Skills White Paper

Part of the debate – in the House of Commons at 12:33 pm on 22nd March 2005.

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Photo of Mr Tim Collins Mr Tim Collins Shadow Secretary of State for Education, Education 12:33 pm, 22nd March 2005

If the Minister does not understand that A-levels in modern languages and the key sciences are vital to adult skills, no wonder the Government are performing so poorly.

The numbers of A-level entrants for chemistry, for physics and for mathematics are all down by at least 10 per cent., and in some cases by nearly 20 per cent. In her statement, the Secretary of State rightly spoke of the essential nature of level 3 skills. Why, then, are the Government cutting funds for level 3 skills?

Today's statement was, sadly, all too typical. It lacked a great deal of substance. It was a mixture of repeat announcements: the announcement about the level 2 entitlement is welcome, but it has been made already. There is very little new money—almost all of it was announced in the Budget, and even that is a tiny percentage increase on what was already being provided. The small tinkering at the margin includes £4.5 million to be given to the trade union movement—which, no doubt by pure coincidence, is about the same as the amount that the trade union movement is expected to give the Labour party for the general election campaign this year.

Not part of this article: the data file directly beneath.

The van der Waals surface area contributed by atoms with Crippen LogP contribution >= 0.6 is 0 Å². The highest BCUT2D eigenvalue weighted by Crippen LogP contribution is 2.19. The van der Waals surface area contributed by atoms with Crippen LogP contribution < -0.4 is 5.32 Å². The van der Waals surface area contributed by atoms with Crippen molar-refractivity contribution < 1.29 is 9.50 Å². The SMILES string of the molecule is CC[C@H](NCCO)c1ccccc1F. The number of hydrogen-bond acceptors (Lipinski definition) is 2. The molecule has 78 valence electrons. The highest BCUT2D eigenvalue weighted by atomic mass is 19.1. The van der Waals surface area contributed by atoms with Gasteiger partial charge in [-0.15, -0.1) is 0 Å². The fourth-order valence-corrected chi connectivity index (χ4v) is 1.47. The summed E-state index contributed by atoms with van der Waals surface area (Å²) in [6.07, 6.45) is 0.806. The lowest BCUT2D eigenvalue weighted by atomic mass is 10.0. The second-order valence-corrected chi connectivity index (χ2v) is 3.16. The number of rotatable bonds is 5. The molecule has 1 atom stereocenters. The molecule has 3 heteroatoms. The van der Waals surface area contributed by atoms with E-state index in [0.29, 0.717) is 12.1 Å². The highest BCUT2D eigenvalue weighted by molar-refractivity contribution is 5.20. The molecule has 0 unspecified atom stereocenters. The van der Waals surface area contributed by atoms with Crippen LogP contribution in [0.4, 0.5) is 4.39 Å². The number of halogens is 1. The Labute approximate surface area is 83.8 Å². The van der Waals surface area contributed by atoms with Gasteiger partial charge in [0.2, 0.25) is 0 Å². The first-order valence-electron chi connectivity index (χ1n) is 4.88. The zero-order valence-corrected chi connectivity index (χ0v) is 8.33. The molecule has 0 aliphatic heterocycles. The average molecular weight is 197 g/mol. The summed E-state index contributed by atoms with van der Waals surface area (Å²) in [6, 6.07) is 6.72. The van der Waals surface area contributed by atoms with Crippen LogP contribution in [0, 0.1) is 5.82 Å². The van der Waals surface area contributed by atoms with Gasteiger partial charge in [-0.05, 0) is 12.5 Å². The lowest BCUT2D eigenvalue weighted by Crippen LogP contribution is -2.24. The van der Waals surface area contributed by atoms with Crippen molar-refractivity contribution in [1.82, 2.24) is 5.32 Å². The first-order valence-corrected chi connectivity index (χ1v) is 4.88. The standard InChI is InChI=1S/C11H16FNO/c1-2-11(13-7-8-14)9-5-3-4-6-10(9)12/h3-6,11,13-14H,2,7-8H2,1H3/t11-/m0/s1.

Sadly, what was needed in this statement, and what employers were calling out for, is not provided. There was nothing about making exam standards tougher, more robust and more credible. There was nothing to simplify the funding for further education colleges or increase their freedom. There was nothing to match the Conservative commitment to a substantial increase in vocational education for 14 to 16-year-olds. There was a reference to providing funding for adults who are without basic skills at the age of 19, but no clarification as to whether, as the Conservative party proposes, that would be fully funded. We will see whether the Secretary of State can provide that commitment. There was no matching the Conservative commitment to set up a new national network of super-colleges and no matching our commitment to abolish failed, expensive and bureaucratic learning and skills councils, which, as the Secretary of State should know, are disliked equally and universally by schools, colleges and employers.

Instead, we heard the usual: vague words, empty aspirations and promises to do better next time. Meanwhile, British employers face real and growing difficulties. It is time to get a grip, and time to get on with the work. The Government will not do so; the Conservatives will.